Lee Miller’s Surrealist, Photographic Legacy Comes Into Focus After Years of Being Sidelined

Art

Maxwell Rabb

Dec 5, 2023 2:17PM

Lee Miller, Self portrait with headband, Lee Miller Studios Inc., New York, USA, c. 1932, c. 1932. © Lee Miller Archives. Courtesy of Lee Miller Archives, England and Gagosian

It’s impossible to fit Lee Miller into a single mold—the artist was a Vogue photographer, a World War II correspondent, a gourmet chef, and a member of the Surrealist movement in 1930s Paris. Despite this range, her legacy is often reduced to a limiting role: the muse. Discussions about Miller tend to circle back to her relationship with Man Ray or her friendships with male contemporaries like Pablo Picasso or Max Ernst, as epitomized in Man Ray’s The Lovers (1933), featuring only Lee’s lips hovering in the sky.

However, Miller is finally coming into focus in the public eye, primarily driven by her son and the founder of Lee Miller Archives, Antony Penrose. The forthcoming biopic entitled Lee, starring Kate Winslet and adapted from Penrose’s book The Lives of Lee Miller (1985), along with two noteworthy exhibitions—“Seeing Is Believing: Lee Miller and Friends” at Gagosian in New York City (through December 22nd) and “You Will Not Lunch In Charlotte Street Today” at TJ Boulting in London (through January 20th)—are reshaping perceptions of Miller. These exhibitions, curated in collaboration with Lee Miller Archives, highlight Miller’s deep-rooted talents, underscoring her active engagement with her contemporaries—as an artist and collaborator.

“[My goal] was not to present ‘Lee Miller the muse,’ but Lee Miller as this person that had so many lives,” said Jason Ysenburg, co-curator of “Seeing Is Believing,” in an interview with Artsy. “I wanted to show how she was involved and a participant in this whole period.…I wanted to talk about her involvement with artists.”

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Haunted by the horrors she experienced as a combat photographer, Miller concealed her photographs in the attic of Farley Farm, where she lived with her husband, Surrealist artist Roland Penrose. She stashed away her photos and instead channeled her creative energy into cooking—concocting the infamous “Green Chicken” dish, the recipe for which she published in Vogue. By shelving the camera, she inadvertently helped others minimize her legacy, as even her son remained largely unaware of her prolific photography career until her death in 1977. Then, Antony found approximately 60,000 negatives, photos, and other documents spanning her entire life.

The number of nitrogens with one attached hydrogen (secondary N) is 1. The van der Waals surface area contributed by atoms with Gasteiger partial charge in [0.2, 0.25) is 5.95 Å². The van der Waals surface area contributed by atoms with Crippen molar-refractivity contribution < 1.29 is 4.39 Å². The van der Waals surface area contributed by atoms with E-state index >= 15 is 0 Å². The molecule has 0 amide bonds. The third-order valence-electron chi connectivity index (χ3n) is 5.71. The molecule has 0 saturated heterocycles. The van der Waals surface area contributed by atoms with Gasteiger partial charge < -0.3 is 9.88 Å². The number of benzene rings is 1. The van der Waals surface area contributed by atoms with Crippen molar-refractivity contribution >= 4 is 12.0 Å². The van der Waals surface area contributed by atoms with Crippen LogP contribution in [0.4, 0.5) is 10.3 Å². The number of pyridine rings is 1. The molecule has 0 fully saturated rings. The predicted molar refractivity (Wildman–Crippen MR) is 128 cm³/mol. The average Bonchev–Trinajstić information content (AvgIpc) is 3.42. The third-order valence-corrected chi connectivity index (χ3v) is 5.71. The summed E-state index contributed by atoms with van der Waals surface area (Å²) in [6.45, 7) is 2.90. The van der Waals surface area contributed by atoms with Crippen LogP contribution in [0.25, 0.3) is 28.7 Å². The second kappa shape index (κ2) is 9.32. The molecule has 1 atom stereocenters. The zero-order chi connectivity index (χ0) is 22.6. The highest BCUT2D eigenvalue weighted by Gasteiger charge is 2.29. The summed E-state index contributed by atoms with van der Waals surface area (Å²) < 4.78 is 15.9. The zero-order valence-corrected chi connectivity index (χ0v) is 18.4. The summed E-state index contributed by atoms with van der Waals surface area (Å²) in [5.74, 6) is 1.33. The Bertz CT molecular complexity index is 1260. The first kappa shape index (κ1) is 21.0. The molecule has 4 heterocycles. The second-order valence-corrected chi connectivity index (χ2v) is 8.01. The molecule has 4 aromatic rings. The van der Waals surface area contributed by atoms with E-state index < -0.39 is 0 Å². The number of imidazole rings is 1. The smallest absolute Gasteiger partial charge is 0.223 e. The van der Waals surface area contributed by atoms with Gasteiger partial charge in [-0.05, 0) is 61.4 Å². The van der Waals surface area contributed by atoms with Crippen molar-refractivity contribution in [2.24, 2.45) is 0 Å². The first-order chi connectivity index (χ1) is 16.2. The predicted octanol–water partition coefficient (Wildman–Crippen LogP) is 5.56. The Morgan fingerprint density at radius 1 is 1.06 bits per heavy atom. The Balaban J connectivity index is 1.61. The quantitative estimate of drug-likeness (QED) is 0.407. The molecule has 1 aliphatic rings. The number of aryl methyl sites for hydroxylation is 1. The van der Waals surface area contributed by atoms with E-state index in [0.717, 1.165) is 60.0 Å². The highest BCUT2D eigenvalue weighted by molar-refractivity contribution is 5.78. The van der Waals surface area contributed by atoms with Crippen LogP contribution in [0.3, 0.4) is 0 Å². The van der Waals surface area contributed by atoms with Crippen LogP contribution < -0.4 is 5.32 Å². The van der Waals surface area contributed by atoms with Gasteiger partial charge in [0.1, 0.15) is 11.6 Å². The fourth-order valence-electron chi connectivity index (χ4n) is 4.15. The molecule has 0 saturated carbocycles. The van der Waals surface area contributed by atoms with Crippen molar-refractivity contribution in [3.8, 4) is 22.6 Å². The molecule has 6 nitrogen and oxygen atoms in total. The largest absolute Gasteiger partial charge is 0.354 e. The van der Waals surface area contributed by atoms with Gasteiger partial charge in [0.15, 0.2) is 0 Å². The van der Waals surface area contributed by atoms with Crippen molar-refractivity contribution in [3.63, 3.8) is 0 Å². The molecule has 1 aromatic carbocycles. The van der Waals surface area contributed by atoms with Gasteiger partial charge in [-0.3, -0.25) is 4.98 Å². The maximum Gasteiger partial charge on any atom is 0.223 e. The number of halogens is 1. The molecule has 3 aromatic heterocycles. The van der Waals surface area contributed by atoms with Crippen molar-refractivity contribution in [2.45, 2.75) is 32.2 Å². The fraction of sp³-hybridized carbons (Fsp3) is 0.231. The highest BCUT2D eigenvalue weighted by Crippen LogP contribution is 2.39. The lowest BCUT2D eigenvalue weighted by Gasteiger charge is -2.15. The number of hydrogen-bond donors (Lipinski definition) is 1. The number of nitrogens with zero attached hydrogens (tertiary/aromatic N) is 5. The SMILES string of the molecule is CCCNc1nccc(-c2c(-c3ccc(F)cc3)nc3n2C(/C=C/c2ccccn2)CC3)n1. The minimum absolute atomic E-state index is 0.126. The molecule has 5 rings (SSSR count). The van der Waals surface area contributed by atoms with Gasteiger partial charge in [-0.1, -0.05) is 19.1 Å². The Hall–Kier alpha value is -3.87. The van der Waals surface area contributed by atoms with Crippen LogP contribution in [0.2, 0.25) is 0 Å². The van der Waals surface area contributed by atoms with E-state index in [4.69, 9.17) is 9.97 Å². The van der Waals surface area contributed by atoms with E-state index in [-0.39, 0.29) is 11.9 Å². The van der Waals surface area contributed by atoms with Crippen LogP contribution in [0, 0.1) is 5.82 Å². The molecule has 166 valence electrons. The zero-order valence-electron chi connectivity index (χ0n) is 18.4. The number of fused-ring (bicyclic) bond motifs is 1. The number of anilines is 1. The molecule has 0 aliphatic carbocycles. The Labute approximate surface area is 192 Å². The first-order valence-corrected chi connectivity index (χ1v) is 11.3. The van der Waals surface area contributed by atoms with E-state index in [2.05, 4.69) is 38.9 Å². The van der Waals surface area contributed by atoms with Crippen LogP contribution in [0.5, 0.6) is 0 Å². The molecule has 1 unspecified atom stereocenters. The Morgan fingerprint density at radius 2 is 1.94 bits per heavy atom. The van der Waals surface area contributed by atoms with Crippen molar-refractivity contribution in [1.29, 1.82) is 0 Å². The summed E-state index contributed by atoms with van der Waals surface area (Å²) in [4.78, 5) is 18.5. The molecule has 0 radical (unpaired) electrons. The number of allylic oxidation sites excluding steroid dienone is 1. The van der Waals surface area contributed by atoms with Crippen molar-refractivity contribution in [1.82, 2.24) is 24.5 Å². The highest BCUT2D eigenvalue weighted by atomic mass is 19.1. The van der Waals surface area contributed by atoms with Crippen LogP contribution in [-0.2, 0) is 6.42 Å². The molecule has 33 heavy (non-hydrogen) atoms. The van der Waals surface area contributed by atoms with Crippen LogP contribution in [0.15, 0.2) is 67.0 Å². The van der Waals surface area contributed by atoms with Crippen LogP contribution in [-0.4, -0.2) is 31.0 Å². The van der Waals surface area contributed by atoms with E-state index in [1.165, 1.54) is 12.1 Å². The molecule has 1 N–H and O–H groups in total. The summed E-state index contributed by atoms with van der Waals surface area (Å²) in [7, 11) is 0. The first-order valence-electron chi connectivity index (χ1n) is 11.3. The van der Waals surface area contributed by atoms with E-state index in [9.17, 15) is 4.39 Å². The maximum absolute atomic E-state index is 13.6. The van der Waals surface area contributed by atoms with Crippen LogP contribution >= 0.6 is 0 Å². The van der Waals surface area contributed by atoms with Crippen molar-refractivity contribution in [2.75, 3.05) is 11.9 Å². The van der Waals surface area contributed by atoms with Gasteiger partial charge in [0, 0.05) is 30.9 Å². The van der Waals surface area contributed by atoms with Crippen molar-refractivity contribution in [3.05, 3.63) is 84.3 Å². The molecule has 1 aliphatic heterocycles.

Unlike prior group exhibitions covering the era, “Seeing Is Believing: Lee Miller and Friends” positions Miller not as a peripheral figure but as a central, influential artist. The exhibition, co-curated by Ysenburg and Richard Calvocoressi, places Miller’s photography in dialogue with her contemporaries, including Picasso, Man Ray, Ernst, Dora Maar, Joseph Cornell, Henry Moore, and Valentine Penrose. The exhibition is framed by her long, dynamic marriage with Penrose—telling the story of the artist community they cultivated, as depicted in her photo Picnic, Île Saint-Marguerite, Cannes, France 1937 (1937).

Installation view of “You Will Not Lunch In Charlotte Street Today” at TJ Boulting, 2023. Courtesy of TJ Boulting.

“When I say Lee Miller, people usually say, ‘Didn’t she pose for Man Ray’ or ‘Is she the war correspondent?’” said Ami Bouhassane, Miller’s granddaughter and co-director at Lee Miller Archives. “She’s portrayed as [her male contemporaries’] muse, their inspiration. It’s always them doing stuff to her and not really presenting her on equal par or recognizing her input and connection and the depth of the connection that she had with them as people and as artists.”